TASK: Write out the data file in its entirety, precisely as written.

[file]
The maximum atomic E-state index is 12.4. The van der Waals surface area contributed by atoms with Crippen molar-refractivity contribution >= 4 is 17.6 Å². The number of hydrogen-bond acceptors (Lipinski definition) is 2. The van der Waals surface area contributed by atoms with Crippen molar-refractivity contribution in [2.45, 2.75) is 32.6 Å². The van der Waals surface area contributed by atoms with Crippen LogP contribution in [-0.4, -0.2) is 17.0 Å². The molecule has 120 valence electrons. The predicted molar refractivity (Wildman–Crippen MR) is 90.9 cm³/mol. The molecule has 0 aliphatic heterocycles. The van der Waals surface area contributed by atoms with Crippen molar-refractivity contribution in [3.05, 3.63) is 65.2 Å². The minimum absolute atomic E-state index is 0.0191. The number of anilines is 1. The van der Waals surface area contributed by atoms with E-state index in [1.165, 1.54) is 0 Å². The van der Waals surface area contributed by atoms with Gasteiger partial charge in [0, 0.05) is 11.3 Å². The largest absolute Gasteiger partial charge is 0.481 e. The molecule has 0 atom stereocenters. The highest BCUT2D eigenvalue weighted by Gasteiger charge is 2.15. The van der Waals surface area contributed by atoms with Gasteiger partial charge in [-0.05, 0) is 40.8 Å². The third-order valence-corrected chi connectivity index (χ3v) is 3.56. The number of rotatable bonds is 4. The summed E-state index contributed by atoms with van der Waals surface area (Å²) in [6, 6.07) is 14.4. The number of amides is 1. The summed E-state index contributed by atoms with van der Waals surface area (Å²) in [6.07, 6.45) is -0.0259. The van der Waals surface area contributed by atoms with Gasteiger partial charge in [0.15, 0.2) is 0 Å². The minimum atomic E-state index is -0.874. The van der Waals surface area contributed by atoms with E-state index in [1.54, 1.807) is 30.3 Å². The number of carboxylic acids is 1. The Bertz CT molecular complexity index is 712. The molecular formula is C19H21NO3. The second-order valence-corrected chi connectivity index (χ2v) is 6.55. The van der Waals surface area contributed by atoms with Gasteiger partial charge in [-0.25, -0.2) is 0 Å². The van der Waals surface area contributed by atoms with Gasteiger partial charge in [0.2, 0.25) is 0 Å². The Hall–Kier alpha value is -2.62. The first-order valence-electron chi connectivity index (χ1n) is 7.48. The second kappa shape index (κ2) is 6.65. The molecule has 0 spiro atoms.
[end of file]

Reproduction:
The maximum atomic E-state index is 12.4. The van der Waals surface area contributed by atoms with Crippen molar-refractivity contribution >= 4 is 17.6 Å². The number of hydrogen-bond acceptors (Lipinski definition) is 2. The van der Waals surface area contributed by atoms with Crippen molar-refractivity contribution in [2.45, 2.75) is 32.6 Å². The van der Waals surface area contributed by atoms with Crippen LogP contribution in [-0.4, -0.2) is 17.0 Å². The molecule has 120 valence electrons. The predicted molar refractivity (Wildman–Crippen MR) is 90.9 cm³/mol. The molecule has 0 aliphatic heterocycles. The van der Waals surface area contributed by atoms with Crippen molar-refractivity contribution in [3.05, 3.63) is 65.2 Å². The minimum absolute atomic E-state index is 0.0191. The number of anilines is 1. The van der Waals surface area contributed by atoms with E-state index in [1.165, 1.54) is 0 Å². The van der Waals surface area contributed by atoms with Gasteiger partial charge in [0, 0.05) is 11.3 Å². The largest absolute Gasteiger partial charge is 0.481 e. The molecule has 0 atom stereocenters. The highest BCUT2D eigenvalue weighted by Gasteiger charge is 2.15. The van der Waals surface area contributed by atoms with Gasteiger partial charge in [-0.05, 0) is 40.8 Å². The third-order valence-corrected chi connectivity index (χ3v) is 3.56. The number of rotatable bonds is 4. The summed E-state index contributed by atoms with van der Waals surface area (Å²) in [6, 6.07) is 14.4. The number of amides is 1. The summed E-state index contributed by atoms with van der Waals surface area (Å²) in [6.07, 6.45) is -0.0259. The van der Waals surface area contributed by atoms with Gasteiger partial charge in [0.15, 0.2) is 0 Å². The minimum atomic E-state index is -0.874. The van der Waals surface area contributed by atoms with E-state index in [1.54, 1.807) is 30.3 Å². The number of carboxylic acids is 1. The Bertz CT molecular complexity index is 712. The molecular formula is C19H21NO3. The second-order valence-corrected chi connectivity index (χ2v) is 6.55. The van der Waals surface area contributed by atoms with Gasteiger partial charge in [-0.25, -0.2) is 0 Å². The van der Waals surface area contributed by atoms with Gasteiger partial charge in [0.2, 0.25) is 0 Å². The Hall–Kier alpha value is -2.62. The first-order valence-electron chi connectivity index (χ1n) is 7.48. The second kappa shape index (κ2) is 6.65. The molecule has 0 spiro atoms.